However, factors beyond the control of the teams that lost their free agents also figured in, factors that have to do with the advantages of large markets over small. Orlando couldn't compete with the entertainment opportunities Los Angeles offers actor (Kazaam) and rapper O'Neal. Detroit didn't have a high-profile fan like film director Spike Lee to appear in a video encouraging Houston to sign with his team, the way New York did. The little-known Childs found out quickly what moving across the Hudson River could do for a player's visibility. Within days after Childs signed with the Knicks, GQ magazine called about a photo shoot.
8. Whose bank account ballooned in this free-agent bonanza even though he won't score a single point next season?
Agent David Falk—whose clients include Gatling, Jordan, Howard, Mourning, Mutombo and point guard Kenny Anderson—negotiated an estimated $356 million in contracts for those six players in the space of a week before leaving for a European vacation last Thursday. We're guessing Falk didn't fly coach. His most notable accomplishment may have been the seven-year, $50 million contract he negotiated for Anderson with the Blazers. (As of last weekend the deal was on hold pending conclusion of the trade of Portland point guard Rod Strickland to Washington.) As one of Falk's rival agents put it, "If Falk convinced them Kenny was going to get anything close to that somewhere else, Falk's worth every penny he makes."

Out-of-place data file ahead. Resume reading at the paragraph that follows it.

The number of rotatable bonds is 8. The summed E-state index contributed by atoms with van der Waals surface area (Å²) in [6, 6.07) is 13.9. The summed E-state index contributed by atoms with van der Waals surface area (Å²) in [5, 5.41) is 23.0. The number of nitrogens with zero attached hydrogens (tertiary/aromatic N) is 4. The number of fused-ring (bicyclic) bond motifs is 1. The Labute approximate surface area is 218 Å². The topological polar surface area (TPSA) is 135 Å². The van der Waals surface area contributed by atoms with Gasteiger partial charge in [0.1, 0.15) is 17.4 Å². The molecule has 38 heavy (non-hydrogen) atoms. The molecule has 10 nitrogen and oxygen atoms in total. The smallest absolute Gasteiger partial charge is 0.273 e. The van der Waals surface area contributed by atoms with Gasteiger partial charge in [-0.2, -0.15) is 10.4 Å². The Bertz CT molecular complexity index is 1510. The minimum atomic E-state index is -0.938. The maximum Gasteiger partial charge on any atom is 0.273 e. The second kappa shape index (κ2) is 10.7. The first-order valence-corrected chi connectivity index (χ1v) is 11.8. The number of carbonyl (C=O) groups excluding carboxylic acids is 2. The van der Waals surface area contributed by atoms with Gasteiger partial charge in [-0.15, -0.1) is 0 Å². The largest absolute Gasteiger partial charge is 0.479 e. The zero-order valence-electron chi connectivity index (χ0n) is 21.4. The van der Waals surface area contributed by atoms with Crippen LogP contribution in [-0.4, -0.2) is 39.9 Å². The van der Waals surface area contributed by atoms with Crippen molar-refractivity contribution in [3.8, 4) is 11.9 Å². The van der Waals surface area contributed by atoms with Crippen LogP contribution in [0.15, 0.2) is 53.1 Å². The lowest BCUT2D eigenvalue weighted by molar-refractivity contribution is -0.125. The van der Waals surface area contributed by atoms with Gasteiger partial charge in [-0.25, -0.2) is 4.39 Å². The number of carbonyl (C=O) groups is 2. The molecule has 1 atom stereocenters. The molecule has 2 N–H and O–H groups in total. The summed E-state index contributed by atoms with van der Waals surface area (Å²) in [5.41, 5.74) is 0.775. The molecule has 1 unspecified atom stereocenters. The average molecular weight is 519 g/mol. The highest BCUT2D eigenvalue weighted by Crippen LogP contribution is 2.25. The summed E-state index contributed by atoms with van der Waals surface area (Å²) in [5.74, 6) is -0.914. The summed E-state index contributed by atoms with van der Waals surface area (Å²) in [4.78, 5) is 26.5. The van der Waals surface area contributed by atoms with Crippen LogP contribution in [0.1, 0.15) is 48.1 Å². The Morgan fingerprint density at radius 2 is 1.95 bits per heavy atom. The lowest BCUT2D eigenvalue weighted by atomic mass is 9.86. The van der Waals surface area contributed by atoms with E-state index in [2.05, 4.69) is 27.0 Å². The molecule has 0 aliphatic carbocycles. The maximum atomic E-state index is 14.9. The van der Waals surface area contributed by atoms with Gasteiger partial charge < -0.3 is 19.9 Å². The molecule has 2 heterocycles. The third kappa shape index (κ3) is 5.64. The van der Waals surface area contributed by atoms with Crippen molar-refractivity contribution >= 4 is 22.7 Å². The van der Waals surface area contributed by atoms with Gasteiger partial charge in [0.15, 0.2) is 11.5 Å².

9. What is the riskiest signing so far?
The Knicks took a gamble by putting their team in the hands of Childs, a point guard who just three years ago was playing for the Miami Tropics of the United States Basketball League and trying to bring his alcoholism under control. After being confronted by Tropics owner-coach John Lucas, Childs checked himself into a Miami rehab facility, and he says he has not had a drink since June 26, 1993. His skills no longer dulled by alcohol, Childs averaged 12.8 points and seven assists last season. The Knicks like his toughness as much as his quickness. But they have to be concerned about making such a long-term commitment to a player who has had only one successful NBA season.
10. Is there anyone the average fan should root for?
The best candidate is guard Bryant Stith, who re-signed with the Nuggets for five years and $22 million even though the Pistons offered $25 million over the same period. "My mother asked me if I wanted to play for money or did I want to play for a team with all my heart," Stith says. "I really wanted to play for Denver from my heart. This team gave me my start. I'm the captain here." Stith is one of the few free agents who have any right to insist that it's not about the money.
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